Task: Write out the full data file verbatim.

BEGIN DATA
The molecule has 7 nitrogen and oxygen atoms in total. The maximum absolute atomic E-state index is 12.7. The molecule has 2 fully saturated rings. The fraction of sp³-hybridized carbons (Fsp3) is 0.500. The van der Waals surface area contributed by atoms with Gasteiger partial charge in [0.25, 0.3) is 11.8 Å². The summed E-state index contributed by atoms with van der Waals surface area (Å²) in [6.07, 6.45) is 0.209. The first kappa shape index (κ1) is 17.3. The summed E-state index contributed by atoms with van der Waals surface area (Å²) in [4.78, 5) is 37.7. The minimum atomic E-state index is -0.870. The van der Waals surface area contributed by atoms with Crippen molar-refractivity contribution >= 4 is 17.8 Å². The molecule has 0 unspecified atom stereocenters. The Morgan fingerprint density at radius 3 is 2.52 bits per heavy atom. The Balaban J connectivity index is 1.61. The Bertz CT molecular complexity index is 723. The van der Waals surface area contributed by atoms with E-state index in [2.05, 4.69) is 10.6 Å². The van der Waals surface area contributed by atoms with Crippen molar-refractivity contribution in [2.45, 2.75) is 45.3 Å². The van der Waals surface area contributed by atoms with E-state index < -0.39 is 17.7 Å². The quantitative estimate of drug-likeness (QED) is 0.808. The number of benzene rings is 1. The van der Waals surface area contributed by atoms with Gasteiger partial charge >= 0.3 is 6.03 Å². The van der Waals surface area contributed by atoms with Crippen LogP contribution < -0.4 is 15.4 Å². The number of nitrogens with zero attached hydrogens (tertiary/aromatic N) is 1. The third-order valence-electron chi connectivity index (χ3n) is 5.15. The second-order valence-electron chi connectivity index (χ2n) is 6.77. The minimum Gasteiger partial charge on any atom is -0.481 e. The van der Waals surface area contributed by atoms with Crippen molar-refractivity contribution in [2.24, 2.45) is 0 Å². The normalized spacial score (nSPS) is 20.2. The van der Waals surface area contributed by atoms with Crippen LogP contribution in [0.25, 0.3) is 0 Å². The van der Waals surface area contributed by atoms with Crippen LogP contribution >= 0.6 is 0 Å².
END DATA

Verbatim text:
The molecule has 7 nitrogen and oxygen atoms in total. The maximum absolute atomic E-state index is 12.7. The molecule has 2 fully saturated rings. The fraction of sp³-hybridized carbons (Fsp3) is 0.500. The van der Waals surface area contributed by atoms with Gasteiger partial charge in [0.25, 0.3) is 11.8 Å². The summed E-state index contributed by atoms with van der Waals surface area (Å²) in [6.07, 6.45) is 0.209. The first kappa shape index (κ1) is 17.3. The summed E-state index contributed by atoms with van der Waals surface area (Å²) in [4.78, 5) is 37.7. The minimum atomic E-state index is -0.870. The van der Waals surface area contributed by atoms with Crippen molar-refractivity contribution >= 4 is 17.8 Å². The molecule has 0 unspecified atom stereocenters. The Morgan fingerprint density at radius 3 is 2.52 bits per heavy atom. The Balaban J connectivity index is 1.61. The Bertz CT molecular complexity index is 723. The van der Waals surface area contributed by atoms with E-state index in [2.05, 4.69) is 10.6 Å². The van der Waals surface area contributed by atoms with Crippen molar-refractivity contribution in [2.45, 2.75) is 45.3 Å². The van der Waals surface area contributed by atoms with E-state index < -0.39 is 17.7 Å². The quantitative estimate of drug-likeness (QED) is 0.808. The number of benzene rings is 1. The van der Waals surface area contributed by atoms with Gasteiger partial charge >= 0.3 is 6.03 Å². The van der Waals surface area contributed by atoms with Crippen LogP contribution < -0.4 is 15.4 Å². The number of nitrogens with zero attached hydrogens (tertiary/aromatic N) is 1. The third-order valence-electron chi connectivity index (χ3n) is 5.15. The second-order valence-electron chi connectivity index (χ2n) is 6.77. The minimum Gasteiger partial charge on any atom is -0.481 e. The van der Waals surface area contributed by atoms with Crippen molar-refractivity contribution in [2.24, 2.45) is 0 Å². The normalized spacial score (nSPS) is 20.2. The van der Waals surface area contributed by atoms with Crippen LogP contribution in [0.25, 0.3) is 0 Å². The van der Waals surface area contributed by atoms with Crippen LogP contribution >= 0.6 is 0 Å².